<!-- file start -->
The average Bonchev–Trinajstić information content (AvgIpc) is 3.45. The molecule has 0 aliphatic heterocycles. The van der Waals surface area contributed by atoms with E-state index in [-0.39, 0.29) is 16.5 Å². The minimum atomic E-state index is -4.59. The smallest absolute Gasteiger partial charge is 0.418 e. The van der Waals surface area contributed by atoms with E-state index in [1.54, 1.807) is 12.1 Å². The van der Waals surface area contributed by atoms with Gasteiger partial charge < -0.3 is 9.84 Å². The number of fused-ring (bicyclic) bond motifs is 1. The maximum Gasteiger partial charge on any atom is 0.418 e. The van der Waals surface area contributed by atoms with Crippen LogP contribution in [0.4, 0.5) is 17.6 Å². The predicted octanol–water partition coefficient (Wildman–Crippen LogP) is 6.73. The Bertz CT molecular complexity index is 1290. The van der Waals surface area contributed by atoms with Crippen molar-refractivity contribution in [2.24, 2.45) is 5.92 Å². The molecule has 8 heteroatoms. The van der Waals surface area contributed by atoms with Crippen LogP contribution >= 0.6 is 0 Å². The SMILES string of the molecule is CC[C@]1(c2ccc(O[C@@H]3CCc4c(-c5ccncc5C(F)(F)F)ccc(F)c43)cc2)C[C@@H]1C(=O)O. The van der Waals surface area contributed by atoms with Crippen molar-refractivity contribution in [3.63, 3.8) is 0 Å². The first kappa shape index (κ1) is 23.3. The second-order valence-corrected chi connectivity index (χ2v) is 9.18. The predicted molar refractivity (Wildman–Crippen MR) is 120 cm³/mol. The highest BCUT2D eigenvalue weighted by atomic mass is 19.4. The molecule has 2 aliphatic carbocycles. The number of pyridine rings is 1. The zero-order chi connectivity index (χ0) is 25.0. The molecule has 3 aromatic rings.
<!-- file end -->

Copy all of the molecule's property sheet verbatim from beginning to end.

The average Bonchev–Trinajstić information content (AvgIpc) is 3.45. The molecule has 0 aliphatic heterocycles. The van der Waals surface area contributed by atoms with E-state index in [-0.39, 0.29) is 16.5 Å². The minimum atomic E-state index is -4.59. The smallest absolute Gasteiger partial charge is 0.418 e. The van der Waals surface area contributed by atoms with E-state index in [1.54, 1.807) is 12.1 Å². The van der Waals surface area contributed by atoms with Gasteiger partial charge < -0.3 is 9.84 Å². The number of fused-ring (bicyclic) bond motifs is 1. The maximum Gasteiger partial charge on any atom is 0.418 e. The van der Waals surface area contributed by atoms with Crippen LogP contribution in [0.4, 0.5) is 17.6 Å². The predicted octanol–water partition coefficient (Wildman–Crippen LogP) is 6.73. The Bertz CT molecular complexity index is 1290. The van der Waals surface area contributed by atoms with Crippen molar-refractivity contribution in [2.24, 2.45) is 5.92 Å². The molecule has 8 heteroatoms. The van der Waals surface area contributed by atoms with Crippen LogP contribution >= 0.6 is 0 Å². The SMILES string of the molecule is CC[C@]1(c2ccc(O[C@@H]3CCc4c(-c5ccncc5C(F)(F)F)ccc(F)c43)cc2)C[C@@H]1C(=O)O. The van der Waals surface area contributed by atoms with Crippen molar-refractivity contribution in [3.63, 3.8) is 0 Å². The first kappa shape index (κ1) is 23.3. The second-order valence-corrected chi connectivity index (χ2v) is 9.18. The predicted molar refractivity (Wildman–Crippen MR) is 120 cm³/mol. The highest BCUT2D eigenvalue weighted by atomic mass is 19.4. The molecule has 2 aliphatic carbocycles. The number of pyridine rings is 1. The zero-order chi connectivity index (χ0) is 25.0. The molecule has 3 aromatic rings.